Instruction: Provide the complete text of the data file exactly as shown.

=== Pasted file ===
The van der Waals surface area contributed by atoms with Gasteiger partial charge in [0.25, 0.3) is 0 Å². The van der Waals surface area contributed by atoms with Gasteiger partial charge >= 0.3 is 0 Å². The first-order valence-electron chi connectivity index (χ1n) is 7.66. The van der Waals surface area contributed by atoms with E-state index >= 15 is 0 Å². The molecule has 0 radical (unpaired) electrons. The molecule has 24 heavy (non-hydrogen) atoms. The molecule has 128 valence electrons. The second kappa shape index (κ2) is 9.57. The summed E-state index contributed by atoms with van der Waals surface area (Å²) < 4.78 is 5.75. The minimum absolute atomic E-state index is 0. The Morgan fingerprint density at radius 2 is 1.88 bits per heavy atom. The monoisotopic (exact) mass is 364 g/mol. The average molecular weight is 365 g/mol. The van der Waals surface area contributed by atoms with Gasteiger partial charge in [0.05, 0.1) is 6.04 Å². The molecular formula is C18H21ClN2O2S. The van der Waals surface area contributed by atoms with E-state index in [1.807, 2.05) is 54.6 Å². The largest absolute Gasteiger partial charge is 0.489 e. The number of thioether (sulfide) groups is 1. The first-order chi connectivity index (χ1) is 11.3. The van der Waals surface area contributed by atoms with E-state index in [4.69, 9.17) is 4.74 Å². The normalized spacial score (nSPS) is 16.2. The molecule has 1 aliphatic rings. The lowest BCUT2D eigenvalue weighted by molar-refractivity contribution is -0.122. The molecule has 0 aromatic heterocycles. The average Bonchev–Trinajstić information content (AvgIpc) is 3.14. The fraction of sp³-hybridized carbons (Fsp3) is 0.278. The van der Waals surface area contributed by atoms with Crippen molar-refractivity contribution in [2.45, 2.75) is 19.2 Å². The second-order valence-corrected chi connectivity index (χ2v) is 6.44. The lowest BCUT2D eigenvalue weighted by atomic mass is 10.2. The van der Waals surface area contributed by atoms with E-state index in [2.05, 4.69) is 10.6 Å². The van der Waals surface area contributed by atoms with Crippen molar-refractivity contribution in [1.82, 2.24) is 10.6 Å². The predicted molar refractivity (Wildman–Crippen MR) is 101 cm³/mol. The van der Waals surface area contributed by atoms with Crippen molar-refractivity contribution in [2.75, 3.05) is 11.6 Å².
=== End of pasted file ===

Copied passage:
The van der Waals surface area contributed by atoms with Gasteiger partial charge in [0.25, 0.3) is 0 Å². The van der Waals surface area contributed by atoms with Gasteiger partial charge >= 0.3 is 0 Å². The first-order valence-electron chi connectivity index (χ1n) is 7.66. The van der Waals surface area contributed by atoms with E-state index >= 15 is 0 Å². The molecule has 0 radical (unpaired) electrons. The molecule has 24 heavy (non-hydrogen) atoms. The molecule has 128 valence electrons. The second kappa shape index (κ2) is 9.57. The summed E-state index contributed by atoms with van der Waals surface area (Å²) < 4.78 is 5.75. The minimum absolute atomic E-state index is 0. The Morgan fingerprint density at radius 2 is 1.88 bits per heavy atom. The monoisotopic (exact) mass is 364 g/mol. The average molecular weight is 365 g/mol. The van der Waals surface area contributed by atoms with Gasteiger partial charge in [0.05, 0.1) is 6.04 Å². The molecular formula is C18H21ClN2O2S. The van der Waals surface area contributed by atoms with E-state index in [1.807, 2.05) is 54.6 Å². The largest absolute Gasteiger partial charge is 0.489 e. The number of thioether (sulfide) groups is 1. The first-order chi connectivity index (χ1) is 11.3. The van der Waals surface area contributed by atoms with E-state index in [4.69, 9.17) is 4.74 Å². The normalized spacial score (nSPS) is 16.2. The molecule has 1 aliphatic rings. The lowest BCUT2D eigenvalue weighted by molar-refractivity contribution is -0.122. The molecule has 0 aromatic heterocycles. The average Bonchev–Trinajstić information content (AvgIpc) is 3.14. The fraction of sp³-hybridized carbons (Fsp3) is 0.278. The van der Waals surface area contributed by atoms with Crippen molar-refractivity contribution in [2.45, 2.75) is 19.2 Å². The second-order valence-corrected chi connectivity index (χ2v) is 6.44. The lowest BCUT2D eigenvalue weighted by atomic mass is 10.2. The van der Waals surface area contributed by atoms with E-state index in [2.05, 4.69) is 10.6 Å². The van der Waals surface area contributed by atoms with Crippen molar-refractivity contribution in [1.82, 2.24) is 10.6 Å². The predicted molar refractivity (Wildman–Crippen MR) is 101 cm³/mol. The van der Waals surface area contributed by atoms with Crippen molar-refractivity contribution in [2.75, 3.05) is 11.6 Å².